Even more telling is the type of functionality these different groups say they need from their learning technology solutions. As Figure 2 (below) shows, organizations with a less mature learning technology strategy simply do not see informal learning functionality as essential or critical to their businesses.

Figure 2: Importance of Informal Learning Functionality (Essential/Critical)










Source: 2016 Brandon Hall Group Learning Technology Study

Strong Strategy = Higher Satisfaction

In the end, the companies that have not yet fully developed their learning technology strategy end up less satisfied with the technology they have. Across an array of 14 different informal learning functionalities, the highest average satisfaction rating is a 2.08 on a scale from 1 to 4. That equates to a grade of D from the Standardized group. Keep in mind, this is from the companies that actually have these functionalities in place, despite being in the Standardized group.

The satisfaction ratings for the Optimized/Innovative group crush the Standardized ratings, with the lowest average score being 2.29—higher than the Standardized group’s highest. The highest rating for the more mature group is 2.81. The story is the same for experiential functionality as well, as seen in Figure 3 below:

Figure 3: Satisfaction Rate for Experiential Learning Functionality (4-point scale)






Source: 2016 Brandon Hall Group Learning Technology Study

The pattern continues even throughout formal learning functionality such as classroom scheduling and e-learning course management. Regardless of the type of learning or the functionality/feature, those organizations with a more advanced technology strategy see better results.

What this all leads to is enough dissatisfaction that Standardized organizations are more likely to look to switch providers. Given the nature of a technology switch, this is no small undertaking. The level of stakeholders, users, content, and data involved means a truly challenging endeavor. Yet without a proper strategy, companies are more likely to find themselves in this position, and furthermore without a proper strategy, their selection and implementation of a new technology may fail to meet expectations. It becomes a vicious circle.

 Figure 4: Companies Looking to Switch Learning Technology Providers










 Source: 2016 Brandon Hall Group Learning Technology Study

Key Takeaways

  • Develop a technology strategy. While a general overall learning strategy will go a long way to ensuring learning effectiveness, the lack of a learning technology strategy can be a huge impediment, as the data has shown. So much of the learning strategy today is executed via technology that without a strategy governing the way technology is chosen and deployed, it can severely undermine the validity of the learning strategy.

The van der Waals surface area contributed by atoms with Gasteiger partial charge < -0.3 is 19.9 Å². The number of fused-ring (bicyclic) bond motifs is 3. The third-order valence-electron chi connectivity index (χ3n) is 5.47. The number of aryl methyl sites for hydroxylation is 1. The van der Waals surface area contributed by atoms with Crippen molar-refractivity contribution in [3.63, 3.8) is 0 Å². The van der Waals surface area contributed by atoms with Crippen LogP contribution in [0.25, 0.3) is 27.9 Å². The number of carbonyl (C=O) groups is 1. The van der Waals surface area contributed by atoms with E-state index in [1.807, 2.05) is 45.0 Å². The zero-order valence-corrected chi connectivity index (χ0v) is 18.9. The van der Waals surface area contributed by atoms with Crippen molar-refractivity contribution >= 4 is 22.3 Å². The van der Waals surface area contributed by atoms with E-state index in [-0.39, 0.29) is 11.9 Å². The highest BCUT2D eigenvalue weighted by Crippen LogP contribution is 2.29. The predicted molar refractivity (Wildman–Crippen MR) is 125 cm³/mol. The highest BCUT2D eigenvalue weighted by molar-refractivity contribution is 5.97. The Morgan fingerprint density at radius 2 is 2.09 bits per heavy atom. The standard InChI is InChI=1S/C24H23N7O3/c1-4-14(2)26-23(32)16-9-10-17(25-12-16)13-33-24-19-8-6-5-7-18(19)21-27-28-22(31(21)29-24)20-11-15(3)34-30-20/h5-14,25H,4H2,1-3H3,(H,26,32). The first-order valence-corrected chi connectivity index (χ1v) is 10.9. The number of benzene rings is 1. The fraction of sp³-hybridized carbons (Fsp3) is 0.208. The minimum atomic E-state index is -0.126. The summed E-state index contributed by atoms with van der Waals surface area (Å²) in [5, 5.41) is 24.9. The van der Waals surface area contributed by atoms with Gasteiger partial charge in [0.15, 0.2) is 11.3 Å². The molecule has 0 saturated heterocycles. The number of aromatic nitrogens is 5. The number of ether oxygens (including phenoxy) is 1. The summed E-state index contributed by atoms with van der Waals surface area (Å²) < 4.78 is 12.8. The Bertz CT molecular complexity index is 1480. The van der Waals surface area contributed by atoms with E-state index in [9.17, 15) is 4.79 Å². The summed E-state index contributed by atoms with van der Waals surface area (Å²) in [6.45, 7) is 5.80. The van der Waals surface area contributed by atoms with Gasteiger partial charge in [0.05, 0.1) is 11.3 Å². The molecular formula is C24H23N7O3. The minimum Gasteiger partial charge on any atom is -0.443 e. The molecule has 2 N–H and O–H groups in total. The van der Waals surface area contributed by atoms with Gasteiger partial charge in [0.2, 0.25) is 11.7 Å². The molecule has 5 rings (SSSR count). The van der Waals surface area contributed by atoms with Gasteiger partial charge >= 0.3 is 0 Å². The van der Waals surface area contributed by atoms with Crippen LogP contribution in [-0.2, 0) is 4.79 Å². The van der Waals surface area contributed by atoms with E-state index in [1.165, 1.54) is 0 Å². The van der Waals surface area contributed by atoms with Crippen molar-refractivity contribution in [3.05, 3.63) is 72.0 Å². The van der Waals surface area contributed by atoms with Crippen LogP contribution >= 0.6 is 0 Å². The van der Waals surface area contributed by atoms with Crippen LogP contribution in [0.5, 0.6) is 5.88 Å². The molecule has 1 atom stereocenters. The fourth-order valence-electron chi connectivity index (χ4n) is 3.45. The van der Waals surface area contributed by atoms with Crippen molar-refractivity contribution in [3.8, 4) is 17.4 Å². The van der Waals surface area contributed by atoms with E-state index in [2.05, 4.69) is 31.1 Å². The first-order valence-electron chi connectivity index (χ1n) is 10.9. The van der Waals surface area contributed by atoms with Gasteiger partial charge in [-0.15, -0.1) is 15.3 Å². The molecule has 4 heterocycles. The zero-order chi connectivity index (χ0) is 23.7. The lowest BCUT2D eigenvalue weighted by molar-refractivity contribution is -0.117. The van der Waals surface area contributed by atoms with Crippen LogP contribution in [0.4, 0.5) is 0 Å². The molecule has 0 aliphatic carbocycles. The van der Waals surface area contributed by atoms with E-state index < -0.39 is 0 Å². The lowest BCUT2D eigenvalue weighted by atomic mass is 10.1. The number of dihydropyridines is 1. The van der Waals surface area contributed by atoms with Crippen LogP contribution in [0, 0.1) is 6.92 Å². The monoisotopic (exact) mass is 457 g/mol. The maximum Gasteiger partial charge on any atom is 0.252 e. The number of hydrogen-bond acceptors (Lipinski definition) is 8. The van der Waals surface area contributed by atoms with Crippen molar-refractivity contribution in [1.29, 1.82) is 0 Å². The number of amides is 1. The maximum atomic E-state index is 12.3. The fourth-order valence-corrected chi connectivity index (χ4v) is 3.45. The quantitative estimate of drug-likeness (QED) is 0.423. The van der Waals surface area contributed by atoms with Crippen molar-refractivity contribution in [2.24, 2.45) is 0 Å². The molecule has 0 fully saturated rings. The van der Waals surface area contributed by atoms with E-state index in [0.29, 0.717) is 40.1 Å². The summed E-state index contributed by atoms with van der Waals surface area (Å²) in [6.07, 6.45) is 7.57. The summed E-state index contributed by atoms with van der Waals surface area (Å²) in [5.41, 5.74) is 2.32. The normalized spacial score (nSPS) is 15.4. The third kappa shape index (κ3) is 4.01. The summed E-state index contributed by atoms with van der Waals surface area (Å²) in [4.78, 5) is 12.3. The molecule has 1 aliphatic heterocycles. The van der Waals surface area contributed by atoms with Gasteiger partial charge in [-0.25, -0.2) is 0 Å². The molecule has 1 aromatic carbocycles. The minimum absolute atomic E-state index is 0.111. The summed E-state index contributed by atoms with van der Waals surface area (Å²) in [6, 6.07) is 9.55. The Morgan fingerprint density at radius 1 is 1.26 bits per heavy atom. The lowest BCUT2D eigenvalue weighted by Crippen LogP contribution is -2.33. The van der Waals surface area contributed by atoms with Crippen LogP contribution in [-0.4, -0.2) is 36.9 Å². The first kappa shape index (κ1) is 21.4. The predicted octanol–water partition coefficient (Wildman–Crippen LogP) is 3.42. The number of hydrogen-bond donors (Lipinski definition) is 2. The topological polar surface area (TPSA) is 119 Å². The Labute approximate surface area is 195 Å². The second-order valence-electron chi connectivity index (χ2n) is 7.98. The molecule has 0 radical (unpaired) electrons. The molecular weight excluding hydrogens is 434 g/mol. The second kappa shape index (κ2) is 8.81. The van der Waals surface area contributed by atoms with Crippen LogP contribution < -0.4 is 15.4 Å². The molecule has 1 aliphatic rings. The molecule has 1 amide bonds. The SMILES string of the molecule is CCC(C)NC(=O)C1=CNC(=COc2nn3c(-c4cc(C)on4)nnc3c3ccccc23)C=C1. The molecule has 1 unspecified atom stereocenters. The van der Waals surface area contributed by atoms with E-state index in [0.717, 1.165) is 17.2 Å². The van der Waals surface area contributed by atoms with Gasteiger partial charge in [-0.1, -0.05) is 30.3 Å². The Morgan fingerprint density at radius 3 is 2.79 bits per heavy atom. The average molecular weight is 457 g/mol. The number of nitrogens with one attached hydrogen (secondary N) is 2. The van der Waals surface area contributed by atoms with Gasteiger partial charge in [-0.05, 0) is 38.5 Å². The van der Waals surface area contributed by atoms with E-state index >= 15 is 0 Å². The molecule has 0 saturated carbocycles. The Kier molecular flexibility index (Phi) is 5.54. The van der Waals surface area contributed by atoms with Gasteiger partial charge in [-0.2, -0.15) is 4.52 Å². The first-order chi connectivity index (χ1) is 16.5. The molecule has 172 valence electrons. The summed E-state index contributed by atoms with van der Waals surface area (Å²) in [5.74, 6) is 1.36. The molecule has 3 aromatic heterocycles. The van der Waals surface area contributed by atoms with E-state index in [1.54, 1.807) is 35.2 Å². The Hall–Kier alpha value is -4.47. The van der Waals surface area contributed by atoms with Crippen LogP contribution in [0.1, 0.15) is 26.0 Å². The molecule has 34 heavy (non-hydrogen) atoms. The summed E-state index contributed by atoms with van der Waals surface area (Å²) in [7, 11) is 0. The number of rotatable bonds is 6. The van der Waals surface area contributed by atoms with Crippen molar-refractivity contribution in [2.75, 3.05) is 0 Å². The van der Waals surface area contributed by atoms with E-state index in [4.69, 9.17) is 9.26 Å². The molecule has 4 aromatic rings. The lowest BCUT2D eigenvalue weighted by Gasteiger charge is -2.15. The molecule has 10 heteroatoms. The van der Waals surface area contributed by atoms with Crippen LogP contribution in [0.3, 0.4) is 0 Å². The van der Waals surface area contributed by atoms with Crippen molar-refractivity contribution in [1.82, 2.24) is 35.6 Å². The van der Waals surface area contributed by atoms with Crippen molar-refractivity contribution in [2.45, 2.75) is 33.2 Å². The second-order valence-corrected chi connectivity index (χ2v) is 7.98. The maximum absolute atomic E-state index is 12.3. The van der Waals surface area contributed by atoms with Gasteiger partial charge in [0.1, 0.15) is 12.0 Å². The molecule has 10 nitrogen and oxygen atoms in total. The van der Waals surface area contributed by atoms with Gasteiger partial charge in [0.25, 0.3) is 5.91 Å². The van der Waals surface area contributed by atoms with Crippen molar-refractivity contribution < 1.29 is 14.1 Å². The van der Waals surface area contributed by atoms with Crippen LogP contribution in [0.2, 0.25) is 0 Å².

• Align the technology strategy with results. Again, technology is merely the tool used to carry out the learning strategy, so it should be leveraged to achieve the outcomes required by the learning strategy. A piece of software shouldn’t be deployed simply because it is neat or cool. But if the neatness and coolness drives engagement, and that is what the learning strategy requires, it makes much more sense.
  • Use technology to expand the learning ecosystem. Organizational learning cannot be done by classroom and courses alone. All the research and science points to an environment where learners are getting a mix of formal, informal, and experiential opportunities. New technologies are making it easier than ever to deliver just that.

Plan for the Future

Too often, organizations select a technology to solve an immediate challenge. This fire-fighting technique does not lead to long-term satisfaction. In fact, the ability of a system to meet future needs gained the lowest satisfaction scores overall. This is why we see so many companies (especially those with less developed technology strategies) looking to change solution providers.

David Wentworth is principal Learning analyst for Brandon Hall Group, a human capital management (HCM) research and advisory services firm that provides insights around key performance areas, including Learning and Development, Talent Management, Leadership Development, Talent Acquisition, and HR/Workforce Management.